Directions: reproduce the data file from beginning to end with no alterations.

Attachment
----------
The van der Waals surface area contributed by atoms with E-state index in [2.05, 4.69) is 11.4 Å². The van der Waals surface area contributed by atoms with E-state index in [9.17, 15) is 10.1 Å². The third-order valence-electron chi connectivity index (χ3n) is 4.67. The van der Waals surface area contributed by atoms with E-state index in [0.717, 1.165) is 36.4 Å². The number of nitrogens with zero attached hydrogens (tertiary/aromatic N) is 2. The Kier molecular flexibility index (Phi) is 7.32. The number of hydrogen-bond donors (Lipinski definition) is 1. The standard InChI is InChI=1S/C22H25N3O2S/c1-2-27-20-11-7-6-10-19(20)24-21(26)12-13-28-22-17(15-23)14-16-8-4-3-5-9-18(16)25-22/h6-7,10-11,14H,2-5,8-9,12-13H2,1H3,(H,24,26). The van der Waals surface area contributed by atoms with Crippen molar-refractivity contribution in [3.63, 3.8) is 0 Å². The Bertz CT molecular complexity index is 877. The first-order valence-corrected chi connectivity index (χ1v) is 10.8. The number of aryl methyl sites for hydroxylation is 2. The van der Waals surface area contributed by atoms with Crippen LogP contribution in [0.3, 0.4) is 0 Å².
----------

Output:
The van der Waals surface area contributed by atoms with E-state index in [2.05, 4.69) is 11.4 Å². The van der Waals surface area contributed by atoms with E-state index in [9.17, 15) is 10.1 Å². The third-order valence-electron chi connectivity index (χ3n) is 4.67. The van der Waals surface area contributed by atoms with E-state index in [0.717, 1.165) is 36.4 Å². The number of nitrogens with zero attached hydrogens (tertiary/aromatic N) is 2. The Kier molecular flexibility index (Phi) is 7.32. The number of hydrogen-bond donors (Lipinski definition) is 1. The standard InChI is InChI=1S/C22H25N3O2S/c1-2-27-20-11-7-6-10-19(20)24-21(26)12-13-28-22-17(15-23)14-16-8-4-3-5-9-18(16)25-22/h6-7,10-11,14H,2-5,8-9,12-13H2,1H3,(H,24,26). The van der Waals surface area contributed by atoms with Crippen molar-refractivity contribution in [3.63, 3.8) is 0 Å². The Bertz CT molecular complexity index is 877. The first-order valence-corrected chi connectivity index (χ1v) is 10.8. The number of aryl methyl sites for hydroxylation is 2. The van der Waals surface area contributed by atoms with Crippen LogP contribution in [0.3, 0.4) is 0 Å².